Some of the boats are pulled away by tawny Arabs - a race of men as superior to the Somali as the thoroughbred horse is superior to the donkey. Nervous, sinewy, quick-eyed, mad with passion and lust of gain, the thin nostrils swelling at every gesture and with every utterance of the mouth, broad-chested, narrow-flanked, full-thighed, well-limbed these Arabs whom one sees in a degenerate state at Aden, Suez and all Eastern seaports this side of China are like the horses of their own deserts; with something of the gentility of blood about them and an air ineffable which speaks of the times when there were distinct races and tribes of men as of animals ere commerce had bundled them together in her universal cosmopolitan operations.

A brisk little naval engagement alongside terminated in the capture of myself and two or three companions who were at once carried off to shore in a canoe paddled by red-wigged savages. Who would not go on shore to escape from a steamer coaling with the thermometer at 92 degrees in the shade, even though the shore was only that of Aden? Besides a sea had come in at the open port and I wanted to dry them. And where could one dry clothes better than at Aden?

A paddle of ten minutes brought us to a rude pier which led to a bank of rough shingle and hot sand whereon at some distance was placed the rows of three or four houses, which looked so white and nice from the sea. The centre one bore over the door the legend “Prince of Wales Hotel” (His Royal Highness will never be able to appreciate the rare comforts of this establishment, for it is now - but I am anticipating). [Russell doesn’t refer back to this, but he may have been going to say that the hotel was closed in July 1858. It was to eventually reopen as the the Hotel de l’Europe.] The walk, short as it was, made us dreadfully hot, for we were out in the open sun. And more, we were surrounded and baited by a yellow, dancing, maddening pack of young savages, Africans and Islanders, with naked figures, painted hair, huge wigs, who presented us with muffs and boas, and wigs of ostrich feathers, porcupine quills, sea shells, and leopard skins, and whirled around us in a feverish dance.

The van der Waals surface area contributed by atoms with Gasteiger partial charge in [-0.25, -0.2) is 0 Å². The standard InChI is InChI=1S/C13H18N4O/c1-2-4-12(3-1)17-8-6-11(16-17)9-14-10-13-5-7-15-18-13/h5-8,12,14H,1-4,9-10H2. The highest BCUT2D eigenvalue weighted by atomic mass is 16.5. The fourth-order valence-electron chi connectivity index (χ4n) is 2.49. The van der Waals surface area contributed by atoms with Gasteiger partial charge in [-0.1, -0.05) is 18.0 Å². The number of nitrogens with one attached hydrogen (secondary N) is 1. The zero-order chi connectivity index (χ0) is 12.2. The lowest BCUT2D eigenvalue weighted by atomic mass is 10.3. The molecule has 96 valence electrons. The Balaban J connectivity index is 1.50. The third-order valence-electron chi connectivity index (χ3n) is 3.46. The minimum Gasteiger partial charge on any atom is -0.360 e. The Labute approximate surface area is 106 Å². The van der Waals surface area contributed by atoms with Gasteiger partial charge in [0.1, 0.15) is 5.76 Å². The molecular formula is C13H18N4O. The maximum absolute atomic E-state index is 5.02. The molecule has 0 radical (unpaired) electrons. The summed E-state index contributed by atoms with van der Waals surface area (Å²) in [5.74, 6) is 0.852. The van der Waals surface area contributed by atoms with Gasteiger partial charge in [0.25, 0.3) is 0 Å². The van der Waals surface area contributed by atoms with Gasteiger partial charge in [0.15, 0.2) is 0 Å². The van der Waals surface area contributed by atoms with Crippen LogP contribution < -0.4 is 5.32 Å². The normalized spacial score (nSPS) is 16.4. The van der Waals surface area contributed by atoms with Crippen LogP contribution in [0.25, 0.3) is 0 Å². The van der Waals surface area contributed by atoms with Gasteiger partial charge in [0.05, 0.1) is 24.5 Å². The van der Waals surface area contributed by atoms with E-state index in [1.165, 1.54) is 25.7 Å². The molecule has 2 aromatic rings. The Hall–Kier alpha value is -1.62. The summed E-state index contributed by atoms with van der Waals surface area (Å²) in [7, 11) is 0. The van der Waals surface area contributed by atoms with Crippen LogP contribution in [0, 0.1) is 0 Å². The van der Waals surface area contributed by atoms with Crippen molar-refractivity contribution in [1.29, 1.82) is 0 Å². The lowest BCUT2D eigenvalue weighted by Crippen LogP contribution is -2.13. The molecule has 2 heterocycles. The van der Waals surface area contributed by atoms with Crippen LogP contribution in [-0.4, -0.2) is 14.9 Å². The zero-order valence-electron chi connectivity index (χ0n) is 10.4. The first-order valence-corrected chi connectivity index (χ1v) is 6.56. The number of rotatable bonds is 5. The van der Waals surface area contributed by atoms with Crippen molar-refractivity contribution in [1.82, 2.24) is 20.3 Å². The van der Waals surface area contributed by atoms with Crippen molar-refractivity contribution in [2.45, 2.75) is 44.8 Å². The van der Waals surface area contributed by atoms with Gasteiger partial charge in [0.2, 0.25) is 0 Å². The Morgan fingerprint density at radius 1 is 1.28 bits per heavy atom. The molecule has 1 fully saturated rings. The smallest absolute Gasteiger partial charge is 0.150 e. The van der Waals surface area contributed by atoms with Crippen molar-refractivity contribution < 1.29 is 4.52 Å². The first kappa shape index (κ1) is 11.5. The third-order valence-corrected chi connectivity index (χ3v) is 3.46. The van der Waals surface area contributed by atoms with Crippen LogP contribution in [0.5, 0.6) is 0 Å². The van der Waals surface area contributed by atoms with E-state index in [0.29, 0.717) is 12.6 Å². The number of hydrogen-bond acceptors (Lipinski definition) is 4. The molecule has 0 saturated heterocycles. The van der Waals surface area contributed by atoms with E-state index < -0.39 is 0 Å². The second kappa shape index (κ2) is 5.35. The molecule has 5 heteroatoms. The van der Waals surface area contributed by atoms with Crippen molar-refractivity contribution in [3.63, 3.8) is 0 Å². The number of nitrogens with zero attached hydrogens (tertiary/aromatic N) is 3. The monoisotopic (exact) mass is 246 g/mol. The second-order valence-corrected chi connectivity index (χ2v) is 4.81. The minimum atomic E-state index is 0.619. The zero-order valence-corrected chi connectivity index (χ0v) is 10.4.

We reached the Hotel at last. Ah! Parsee Cowasjee, where did you get that soda-water? Anyone who remembers those early days when his nurse would put the soapsuds into his mouth, will know what we who drank of that Aden soda-water experienced. But who can describe the horrors of the brandy, except the man who can do justice to the strange qualities of the bottled ale? I asked for a glass of water. A thievish looking half-naked Mussulman waiter took up a long necked pitcher of water, and handed me a glass, into which he poured a whitish fluid. In the midst of the stream as it flowed something black wriggled, and after a plunge to the bottom came up to the top of the tumbler and looked at me. It was a dreadful thing, about four inches long and the size of a full bodied earthworm, with two sharp black eyes, and a large mouth, and palpitating sides, which were perforated with a row of additional mouth or gills, that worked incessantly, while with an easy motion the interesting thing swam about in my tumbler. The waiter admitted that the creature was on the whole objectionable as an ingredient of a drink, but he said, “there will be some more water by and by”. I can merely add, that the hideous larva, or whatever it was, on being poured out onto the sand, wriggled about for some time and was lively when I last saw him.

Our only resource, as it was too hot to visit the station till sunset, was to inspect the stock in Cowasjee’s shop next door and to look at a very poor match of billiards between a bleary-eyed little midshipman of the Indian Navy and a nautical gentleman who was suffering from delirium tremens. Cowasjee’s shop consists of the whole house minus the roof, and it contains everything that a man does not want. I suppose that passengers going out to India anticipate here their Indian purchases, as passengers bound for Europe here invest their money in Paris gloves made at Malta, or in Windsor soap. There are some people to whom a shop is an abstract necessity for disbursement. Here, then, in Cowasjee’s you see men and boys buying Chinese slippers they will never wear, and all sorts of garments and articles they don’t want, and Cowasjee, a Parsee, with large olive coloured, oval, smooth face, quickeyed, and intelligent, place his hands on his portly person, and smiles placidly whilst his Parsee assistants glide round the curious shelves, and recommend things they never tried - Yarmouth bloaters, pate de diable, pith hats, pocket handkerchiefs, eau de cologne, Whitechapel cigars, Piver’s perfumery, (a wonderful man, Piver? I got one of his bottles in a case-mate of the Redan, and yet it was so bad.)